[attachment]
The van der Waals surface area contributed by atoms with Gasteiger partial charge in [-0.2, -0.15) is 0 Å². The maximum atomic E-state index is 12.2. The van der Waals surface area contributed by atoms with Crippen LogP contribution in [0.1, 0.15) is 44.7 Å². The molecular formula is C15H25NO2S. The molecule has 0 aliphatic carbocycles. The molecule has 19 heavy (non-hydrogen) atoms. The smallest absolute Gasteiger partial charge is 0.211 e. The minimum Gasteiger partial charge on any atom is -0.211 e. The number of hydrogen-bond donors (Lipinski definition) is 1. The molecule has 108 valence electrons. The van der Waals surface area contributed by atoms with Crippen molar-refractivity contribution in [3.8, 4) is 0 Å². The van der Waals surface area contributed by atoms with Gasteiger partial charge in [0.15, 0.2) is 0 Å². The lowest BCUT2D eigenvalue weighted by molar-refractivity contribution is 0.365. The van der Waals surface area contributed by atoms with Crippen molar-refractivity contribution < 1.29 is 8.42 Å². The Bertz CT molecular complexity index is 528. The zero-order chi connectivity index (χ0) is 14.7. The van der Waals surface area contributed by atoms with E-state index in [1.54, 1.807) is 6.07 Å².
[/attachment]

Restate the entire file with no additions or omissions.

The van der Waals surface area contributed by atoms with Gasteiger partial charge in [-0.2, -0.15) is 0 Å². The maximum atomic E-state index is 12.2. The van der Waals surface area contributed by atoms with Crippen LogP contribution in [0.1, 0.15) is 44.7 Å². The molecular formula is C15H25NO2S. The molecule has 0 aliphatic carbocycles. The molecule has 19 heavy (non-hydrogen) atoms. The smallest absolute Gasteiger partial charge is 0.211 e. The minimum Gasteiger partial charge on any atom is -0.211 e. The number of hydrogen-bond donors (Lipinski definition) is 1. The molecule has 108 valence electrons. The van der Waals surface area contributed by atoms with Crippen molar-refractivity contribution in [3.8, 4) is 0 Å². The van der Waals surface area contributed by atoms with Gasteiger partial charge in [0.15, 0.2) is 0 Å². The lowest BCUT2D eigenvalue weighted by molar-refractivity contribution is 0.365. The van der Waals surface area contributed by atoms with Crippen molar-refractivity contribution < 1.29 is 8.42 Å². The Bertz CT molecular complexity index is 528. The zero-order chi connectivity index (χ0) is 14.7. The van der Waals surface area contributed by atoms with E-state index in [1.54, 1.807) is 6.07 Å².